Out-Law News | 24 Jan 2020 | 1:30 pm | 2 min. read
UK companies will be expected to keep their corporate compliance programmes under review to ensure that they are "genuinely proactive and effective", according to new guidance published by the Serious Fraud Office (SFO).
The guidance (8-page / 2.3MB PDF), which forms part of the internal operational handbook which informs the work of the SFO, sets out how the prosecutor will assess the effectiveness of the compliance programmes of the companies which it investigates. It does not, however, set out in any detail what a 'good' compliance programme will look like in practice.
The SFO will consider the effectiveness of a company's compliance programme in all cases, according to the guidance. Examples given include whether prosecution is in the public interest, whether an organisation should be invited to negotiate a deferred prosecution agreement (DPA) and whether an organisation has a defence of 'adequate procedures' available against a charge of failure to prevent bribery.
The guidance also indicates that the SFO will consider the effectiveness of a company's compliance programme at various stages throughout an investigation and, in some cases, once that investigation has concluded.
It says: "[T]he state of the compliance programme at the time of offending is relevant for some decisions; its current state is relevant for other decisions; and, if a DPA is under consideration, how it could change going forward can also be relevant".
Corporate compliance expert Olga Tocewicz of Pinsent Masons, the law firm behind Out-Law, said: "The SFO has long maintained that it is not a regulator. Its role is to investigate and prosecute cases of the most complex bribery, corruption and fraud, not to advise organisations on compliance or corporate governance structures. As such, it is not unexpected that the compliance guidance does not provide any detailed analysis of what an 'adequate procedures' defence may look like".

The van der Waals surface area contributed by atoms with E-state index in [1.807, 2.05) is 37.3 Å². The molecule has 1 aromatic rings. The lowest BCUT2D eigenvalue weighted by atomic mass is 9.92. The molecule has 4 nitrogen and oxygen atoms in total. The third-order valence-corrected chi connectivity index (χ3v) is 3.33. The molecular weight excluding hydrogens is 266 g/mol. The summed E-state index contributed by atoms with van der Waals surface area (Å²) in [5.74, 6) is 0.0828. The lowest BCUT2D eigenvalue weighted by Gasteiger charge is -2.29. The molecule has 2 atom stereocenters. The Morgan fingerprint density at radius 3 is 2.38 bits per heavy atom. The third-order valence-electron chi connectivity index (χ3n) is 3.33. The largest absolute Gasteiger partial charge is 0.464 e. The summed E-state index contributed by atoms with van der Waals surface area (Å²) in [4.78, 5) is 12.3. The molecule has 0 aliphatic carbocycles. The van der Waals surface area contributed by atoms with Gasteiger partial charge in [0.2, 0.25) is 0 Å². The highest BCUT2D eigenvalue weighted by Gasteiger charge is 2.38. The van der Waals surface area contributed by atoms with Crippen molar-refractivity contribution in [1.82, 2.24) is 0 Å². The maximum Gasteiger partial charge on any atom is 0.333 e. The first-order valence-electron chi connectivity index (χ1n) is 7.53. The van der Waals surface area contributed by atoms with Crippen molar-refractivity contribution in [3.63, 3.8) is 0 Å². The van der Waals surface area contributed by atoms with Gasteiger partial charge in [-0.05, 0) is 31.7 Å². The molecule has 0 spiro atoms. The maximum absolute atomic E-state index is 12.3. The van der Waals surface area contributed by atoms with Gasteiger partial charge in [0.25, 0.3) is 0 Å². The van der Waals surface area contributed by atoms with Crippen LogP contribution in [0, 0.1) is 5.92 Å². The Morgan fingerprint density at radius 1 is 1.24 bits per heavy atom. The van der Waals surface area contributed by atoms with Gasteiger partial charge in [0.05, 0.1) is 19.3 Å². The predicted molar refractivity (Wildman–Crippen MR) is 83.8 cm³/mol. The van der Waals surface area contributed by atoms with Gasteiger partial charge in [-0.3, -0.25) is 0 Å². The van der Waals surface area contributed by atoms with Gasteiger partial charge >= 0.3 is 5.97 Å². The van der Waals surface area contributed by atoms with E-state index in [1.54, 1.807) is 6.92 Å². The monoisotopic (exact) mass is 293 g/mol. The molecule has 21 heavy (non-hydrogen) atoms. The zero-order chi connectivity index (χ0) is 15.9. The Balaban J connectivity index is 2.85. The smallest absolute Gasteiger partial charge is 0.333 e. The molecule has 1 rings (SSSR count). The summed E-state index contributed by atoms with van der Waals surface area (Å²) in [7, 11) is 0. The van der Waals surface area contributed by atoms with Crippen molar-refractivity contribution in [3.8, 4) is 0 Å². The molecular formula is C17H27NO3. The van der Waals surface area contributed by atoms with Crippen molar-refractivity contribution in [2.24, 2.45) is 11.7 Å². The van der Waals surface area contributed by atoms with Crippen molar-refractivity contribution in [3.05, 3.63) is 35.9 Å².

"The guidance is clear, however, that the SFO's investigation teams should begin to explore an organisation's compliance in the early stages of an investigation, and compliance issues should feed into the investigation strategy," she said.
"The guidance also reminds readers that the quality of a compliance programme is also likely to be relevant to the SFO's decision-making process when considering whether or not to charge; and to sentencing, where a judge may consider that whilst a corporate had in place a compliance programme that was insufficient to demonstrate adequate procedures, it did make efforts to put in place some preventative measures which may reflect lesser culpability," she said.
Compliance programmes are expected to be proportionate, risk-based and regularly reviewed, and cannot be merely a 'paper exercise', according to the guidance. The SFO expects companies to keep "a variety of written records" of both the compliance programme and its operation.
The guidance does not set out what an effective compliance programme should look like in practice. Rather, it refers to the six principles developed by the Ministry of Justice (MoJ) in its 2011 statutory guidance to the 'adequate procedures' defence under the Bribery Act as "a good general framework for assessing compliance programmes". The six principles are proportionate procedures; top-level commitment; risk assessment; due diligence; communication and training; and monitoring and review.
The MoJ guidance states that a company's procedures to prevent bribery by persons associated with it should be clear, practical, accessible and effectively implemented and enforced; and proportionate to the risks that that company faces. Senior figures at the company should be committed to preventing bribery and should foster a company culture in which bribery is never acceptable.
Risk assessments should be regularly reviewed, evolving in line with the evolution of the business; and due diligence should be proportionate and risk based, with particular care taken in relation to mergers and acquisitions. Bribery prevention policies and procedures should be embedded in the working practices of the organisation and supported via continuous, tailored training, and procedures should be reviewed and improvements made whenever necessary.
The guidance also incorporates warnings to investigators that "individual cases differ". Investigators are reminded to "maintain an open investigative mind-set, testing and corroborating evidence from a number of sources".
08 Aug 2019